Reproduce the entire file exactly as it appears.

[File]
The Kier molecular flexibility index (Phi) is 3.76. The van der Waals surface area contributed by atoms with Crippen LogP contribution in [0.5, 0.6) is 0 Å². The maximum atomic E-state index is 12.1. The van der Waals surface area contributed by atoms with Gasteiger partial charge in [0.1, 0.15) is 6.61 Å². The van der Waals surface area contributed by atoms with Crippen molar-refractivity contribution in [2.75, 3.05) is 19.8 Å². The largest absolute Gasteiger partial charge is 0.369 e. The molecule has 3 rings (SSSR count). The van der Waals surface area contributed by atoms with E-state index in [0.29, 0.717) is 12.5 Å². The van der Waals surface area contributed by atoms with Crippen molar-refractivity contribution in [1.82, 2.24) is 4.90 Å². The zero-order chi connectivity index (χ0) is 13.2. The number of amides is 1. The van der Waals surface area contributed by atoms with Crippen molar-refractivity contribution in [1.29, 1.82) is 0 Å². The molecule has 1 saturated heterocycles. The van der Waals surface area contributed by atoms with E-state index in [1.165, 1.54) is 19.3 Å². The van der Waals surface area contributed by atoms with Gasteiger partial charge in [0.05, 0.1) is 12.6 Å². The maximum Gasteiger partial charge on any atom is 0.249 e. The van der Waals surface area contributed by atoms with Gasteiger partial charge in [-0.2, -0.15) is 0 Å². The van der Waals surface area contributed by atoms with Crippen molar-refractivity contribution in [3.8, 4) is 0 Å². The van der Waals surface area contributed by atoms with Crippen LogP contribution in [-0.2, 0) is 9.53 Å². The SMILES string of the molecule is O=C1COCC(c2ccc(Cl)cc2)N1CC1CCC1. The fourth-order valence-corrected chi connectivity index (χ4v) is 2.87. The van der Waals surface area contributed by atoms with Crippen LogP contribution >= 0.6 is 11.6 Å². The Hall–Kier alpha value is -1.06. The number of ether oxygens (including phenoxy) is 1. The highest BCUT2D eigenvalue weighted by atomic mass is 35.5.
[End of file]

The Kier molecular flexibility index (Phi) is 3.76. The van der Waals surface area contributed by atoms with Crippen LogP contribution in [0.5, 0.6) is 0 Å². The maximum atomic E-state index is 12.1. The van der Waals surface area contributed by atoms with Gasteiger partial charge in [0.1, 0.15) is 6.61 Å². The van der Waals surface area contributed by atoms with Crippen molar-refractivity contribution in [2.75, 3.05) is 19.8 Å². The largest absolute Gasteiger partial charge is 0.369 e. The molecule has 3 rings (SSSR count). The van der Waals surface area contributed by atoms with E-state index in [0.29, 0.717) is 12.5 Å². The van der Waals surface area contributed by atoms with Crippen molar-refractivity contribution in [1.82, 2.24) is 4.90 Å². The zero-order chi connectivity index (χ0) is 13.2. The number of amides is 1. The van der Waals surface area contributed by atoms with Crippen molar-refractivity contribution in [1.29, 1.82) is 0 Å². The molecule has 1 saturated heterocycles. The van der Waals surface area contributed by atoms with E-state index in [1.165, 1.54) is 19.3 Å². The van der Waals surface area contributed by atoms with Gasteiger partial charge in [0.05, 0.1) is 12.6 Å². The maximum Gasteiger partial charge on any atom is 0.249 e. The van der Waals surface area contributed by atoms with Gasteiger partial charge in [-0.2, -0.15) is 0 Å². The van der Waals surface area contributed by atoms with Crippen molar-refractivity contribution in [3.8, 4) is 0 Å². The van der Waals surface area contributed by atoms with Crippen LogP contribution in [-0.2, 0) is 9.53 Å². The SMILES string of the molecule is O=C1COCC(c2ccc(Cl)cc2)N1CC1CCC1. The fourth-order valence-corrected chi connectivity index (χ4v) is 2.87. The van der Waals surface area contributed by atoms with Crippen LogP contribution >= 0.6 is 11.6 Å². The Hall–Kier alpha value is -1.06. The number of ether oxygens (including phenoxy) is 1. The highest BCUT2D eigenvalue weighted by atomic mass is 35.5.